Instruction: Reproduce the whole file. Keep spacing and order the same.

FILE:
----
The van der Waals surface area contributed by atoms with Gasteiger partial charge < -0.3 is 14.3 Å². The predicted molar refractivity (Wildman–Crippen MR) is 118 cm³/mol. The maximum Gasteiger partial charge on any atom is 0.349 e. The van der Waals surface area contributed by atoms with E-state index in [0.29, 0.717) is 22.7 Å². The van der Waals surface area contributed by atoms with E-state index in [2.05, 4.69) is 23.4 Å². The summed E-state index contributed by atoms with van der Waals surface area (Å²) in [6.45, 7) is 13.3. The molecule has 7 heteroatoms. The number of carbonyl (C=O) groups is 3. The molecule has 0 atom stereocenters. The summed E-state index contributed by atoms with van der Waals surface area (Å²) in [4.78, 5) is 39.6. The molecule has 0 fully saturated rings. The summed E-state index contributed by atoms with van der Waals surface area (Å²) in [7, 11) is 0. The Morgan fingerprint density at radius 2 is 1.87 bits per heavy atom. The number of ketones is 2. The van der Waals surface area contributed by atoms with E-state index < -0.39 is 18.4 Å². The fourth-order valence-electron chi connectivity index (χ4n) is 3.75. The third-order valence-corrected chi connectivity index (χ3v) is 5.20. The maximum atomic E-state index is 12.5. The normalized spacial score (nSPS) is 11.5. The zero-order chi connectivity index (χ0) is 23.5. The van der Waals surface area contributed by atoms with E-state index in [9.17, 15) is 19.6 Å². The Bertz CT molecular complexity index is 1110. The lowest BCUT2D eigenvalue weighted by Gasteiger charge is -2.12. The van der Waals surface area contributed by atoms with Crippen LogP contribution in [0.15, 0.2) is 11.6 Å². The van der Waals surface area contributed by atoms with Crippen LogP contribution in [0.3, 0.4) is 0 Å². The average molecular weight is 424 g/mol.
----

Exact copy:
The van der Waals surface area contributed by atoms with Gasteiger partial charge < -0.3 is 14.3 Å². The predicted molar refractivity (Wildman–Crippen MR) is 118 cm³/mol. The maximum Gasteiger partial charge on any atom is 0.349 e. The van der Waals surface area contributed by atoms with E-state index in [0.29, 0.717) is 22.7 Å². The van der Waals surface area contributed by atoms with E-state index in [2.05, 4.69) is 23.4 Å². The summed E-state index contributed by atoms with van der Waals surface area (Å²) in [6.45, 7) is 13.3. The molecule has 7 heteroatoms. The number of carbonyl (C=O) groups is 3. The molecule has 0 atom stereocenters. The summed E-state index contributed by atoms with van der Waals surface area (Å²) in [4.78, 5) is 39.6. The molecule has 0 fully saturated rings. The summed E-state index contributed by atoms with van der Waals surface area (Å²) in [7, 11) is 0. The Morgan fingerprint density at radius 2 is 1.87 bits per heavy atom. The number of ketones is 2. The van der Waals surface area contributed by atoms with E-state index < -0.39 is 18.4 Å². The fourth-order valence-electron chi connectivity index (χ4n) is 3.75. The third-order valence-corrected chi connectivity index (χ3v) is 5.20. The maximum atomic E-state index is 12.5. The normalized spacial score (nSPS) is 11.5. The zero-order chi connectivity index (χ0) is 23.5. The van der Waals surface area contributed by atoms with E-state index in [9.17, 15) is 19.6 Å². The Bertz CT molecular complexity index is 1110. The lowest BCUT2D eigenvalue weighted by Gasteiger charge is -2.12. The van der Waals surface area contributed by atoms with Crippen LogP contribution in [0.15, 0.2) is 11.6 Å². The van der Waals surface area contributed by atoms with Crippen LogP contribution in [0.3, 0.4) is 0 Å². The average molecular weight is 424 g/mol.